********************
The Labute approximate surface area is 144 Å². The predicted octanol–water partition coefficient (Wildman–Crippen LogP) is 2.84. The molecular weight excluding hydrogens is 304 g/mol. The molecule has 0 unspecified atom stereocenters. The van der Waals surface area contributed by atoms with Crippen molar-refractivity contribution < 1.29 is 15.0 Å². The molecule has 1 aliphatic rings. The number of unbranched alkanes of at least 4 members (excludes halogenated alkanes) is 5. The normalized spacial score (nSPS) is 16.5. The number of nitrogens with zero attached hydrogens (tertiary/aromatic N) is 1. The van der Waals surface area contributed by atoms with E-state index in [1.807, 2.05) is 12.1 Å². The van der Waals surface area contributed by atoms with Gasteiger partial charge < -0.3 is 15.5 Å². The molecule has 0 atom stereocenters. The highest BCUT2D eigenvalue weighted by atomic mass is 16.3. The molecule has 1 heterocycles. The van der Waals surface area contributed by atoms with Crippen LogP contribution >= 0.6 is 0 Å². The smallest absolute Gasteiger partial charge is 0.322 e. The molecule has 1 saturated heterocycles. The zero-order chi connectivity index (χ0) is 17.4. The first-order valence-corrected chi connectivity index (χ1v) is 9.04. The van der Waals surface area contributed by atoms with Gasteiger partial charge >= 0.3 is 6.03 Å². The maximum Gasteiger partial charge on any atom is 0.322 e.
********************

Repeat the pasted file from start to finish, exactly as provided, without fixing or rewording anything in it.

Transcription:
The Labute approximate surface area is 144 Å². The predicted octanol–water partition coefficient (Wildman–Crippen LogP) is 2.84. The molecular weight excluding hydrogens is 304 g/mol. The molecule has 0 unspecified atom stereocenters. The van der Waals surface area contributed by atoms with Crippen molar-refractivity contribution < 1.29 is 15.0 Å². The molecule has 1 aliphatic rings. The number of unbranched alkanes of at least 4 members (excludes halogenated alkanes) is 5. The normalized spacial score (nSPS) is 16.5. The number of nitrogens with zero attached hydrogens (tertiary/aromatic N) is 1. The van der Waals surface area contributed by atoms with E-state index in [1.807, 2.05) is 12.1 Å². The van der Waals surface area contributed by atoms with Gasteiger partial charge < -0.3 is 15.5 Å². The molecule has 0 atom stereocenters. The highest BCUT2D eigenvalue weighted by atomic mass is 16.3. The molecule has 1 heterocycles. The van der Waals surface area contributed by atoms with Crippen LogP contribution >= 0.6 is 0 Å². The smallest absolute Gasteiger partial charge is 0.322 e. The molecule has 1 saturated heterocycles. The zero-order chi connectivity index (χ0) is 17.4. The first-order valence-corrected chi connectivity index (χ1v) is 9.04. The van der Waals surface area contributed by atoms with Gasteiger partial charge >= 0.3 is 6.03 Å². The maximum Gasteiger partial charge on any atom is 0.322 e.